A balance sheet is a report that gives you a snapshot of the financial health of your business. Unlike a profit and loss statement, which shows you what you’ve earned and spent in a given time period, a balance sheet shows the whole picture of your finances.
Simple time tracking that syncs with payroll.
A balance sheet lists your total assets (what you own), total liabilities (what you owe others), and equity (what part of the business you personally own) at any point in time.
Why are balance sheets important?
Reading a balance sheet can help you answer overarching financial questions like:
- How much liquid assets does my business have? In other words, if I needed $X right now, do I have access to it?
- Is my level of debt sustainable given my current operations?
- How much is my business worth?
A balance sheet can also help you answer cash flow questions like:
- How much money do others owe me that will be paid in the near future?
- How much money do I owe others that needs to be paid in the near future? Do I have the cash available to cover these obligations?
- How much money is available after paying my current liabilities to put back into my business (aka what’s my working capital)?
Finally, a balance sheet is often used by lenders and investors to see:
- The financial risk of investing in your business. If your company has more liabilities than equity, it appears riskier.
- If the business is becoming more or less solvent over time. Is the debt-to-asset ratio increasing or decreasing?
- How much money is paid out to shareholders and owners or reinvested in the business?
See? The profit & loss report isn’t the only cool kid on the block!
How is a balance sheet structured?
A balance sheet has three main sections:
At the very bottom of your balance sheet, you’ll see a line that says Total Liabilities and Equity. Which, you may notice, is the same as your Total Assets.
That’s because a balance sheet needs to…balance! All of the money in your business needs to be accounted for through the basic accounting equation:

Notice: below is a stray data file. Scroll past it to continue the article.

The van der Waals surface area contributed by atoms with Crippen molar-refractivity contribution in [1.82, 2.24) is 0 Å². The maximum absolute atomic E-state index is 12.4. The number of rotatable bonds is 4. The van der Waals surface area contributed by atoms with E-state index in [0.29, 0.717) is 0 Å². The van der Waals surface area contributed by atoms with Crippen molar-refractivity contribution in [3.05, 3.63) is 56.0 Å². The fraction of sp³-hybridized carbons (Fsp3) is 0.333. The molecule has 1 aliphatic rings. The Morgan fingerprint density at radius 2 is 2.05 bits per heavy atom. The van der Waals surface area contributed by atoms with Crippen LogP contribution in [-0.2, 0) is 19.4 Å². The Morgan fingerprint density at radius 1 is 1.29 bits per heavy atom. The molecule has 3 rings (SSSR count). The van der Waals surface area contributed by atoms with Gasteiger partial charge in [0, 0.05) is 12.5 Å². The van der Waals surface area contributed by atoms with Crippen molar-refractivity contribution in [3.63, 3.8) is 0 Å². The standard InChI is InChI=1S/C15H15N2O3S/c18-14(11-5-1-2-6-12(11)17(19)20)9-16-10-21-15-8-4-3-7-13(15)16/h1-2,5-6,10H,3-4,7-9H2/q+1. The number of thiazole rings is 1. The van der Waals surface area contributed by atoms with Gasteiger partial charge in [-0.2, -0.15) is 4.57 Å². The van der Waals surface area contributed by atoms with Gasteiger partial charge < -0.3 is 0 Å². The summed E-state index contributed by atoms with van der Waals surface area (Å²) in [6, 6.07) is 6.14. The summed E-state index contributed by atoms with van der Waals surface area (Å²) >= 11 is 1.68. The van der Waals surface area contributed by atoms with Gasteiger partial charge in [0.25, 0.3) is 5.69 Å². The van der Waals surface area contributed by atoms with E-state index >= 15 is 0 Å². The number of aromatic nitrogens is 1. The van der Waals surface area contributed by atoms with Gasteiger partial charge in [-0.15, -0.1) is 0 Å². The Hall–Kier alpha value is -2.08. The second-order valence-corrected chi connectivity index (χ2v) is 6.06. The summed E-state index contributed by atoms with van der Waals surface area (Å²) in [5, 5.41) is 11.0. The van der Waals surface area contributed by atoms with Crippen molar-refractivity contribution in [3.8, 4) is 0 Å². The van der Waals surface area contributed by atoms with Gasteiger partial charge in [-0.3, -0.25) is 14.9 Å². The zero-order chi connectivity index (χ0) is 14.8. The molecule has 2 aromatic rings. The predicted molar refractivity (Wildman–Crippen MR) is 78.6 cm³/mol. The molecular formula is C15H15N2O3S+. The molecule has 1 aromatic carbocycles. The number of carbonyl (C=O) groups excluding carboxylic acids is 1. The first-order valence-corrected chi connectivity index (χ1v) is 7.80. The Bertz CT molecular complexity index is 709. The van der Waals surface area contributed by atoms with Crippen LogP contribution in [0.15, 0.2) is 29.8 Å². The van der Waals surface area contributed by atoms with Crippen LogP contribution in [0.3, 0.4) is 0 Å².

Assets = Liabilities + Equity
Unlike a profit & loss report, which shows your net income on the final line, the last line of the balance sheet shows that your accounting is indeed, balanced. If you add up your liabilities and equity and they don’t equal your total assets, that means there’s a serious problem in your accounting that needs to be addressed.
Because a balance sheet doesn’t add up or subtract your financial activities over time, it really is a snapshot of your current financial standing. (That’s why a balance sheet is also called a statement of financial position.) Think of it as a really detailed list of everything that you own and everything you owe, right now.
Got it. Tell me more about how to read a balance sheet.
The first section of a balance sheet shows your assets. Assets are everything that your business owns.
There are two types of assets: current and non-current.
A current asset is anything that can be converted to cash within 12 months. Sometimes you’ll hear this called a liquid asset. A non-current asset is something your business owns that takes longer to convert to cash, also referred to as an illiquid asset.
The assets section of your balance sheet is organized from most liquid assets to least liquid assets. That is, the assets that can be most readily turned into cash (like money in your bank account) appear at the top. Assets that take longer to convert to cash (like land that you own) appear towards the bottom.
There are three main types of current assets:
- Accounts receivable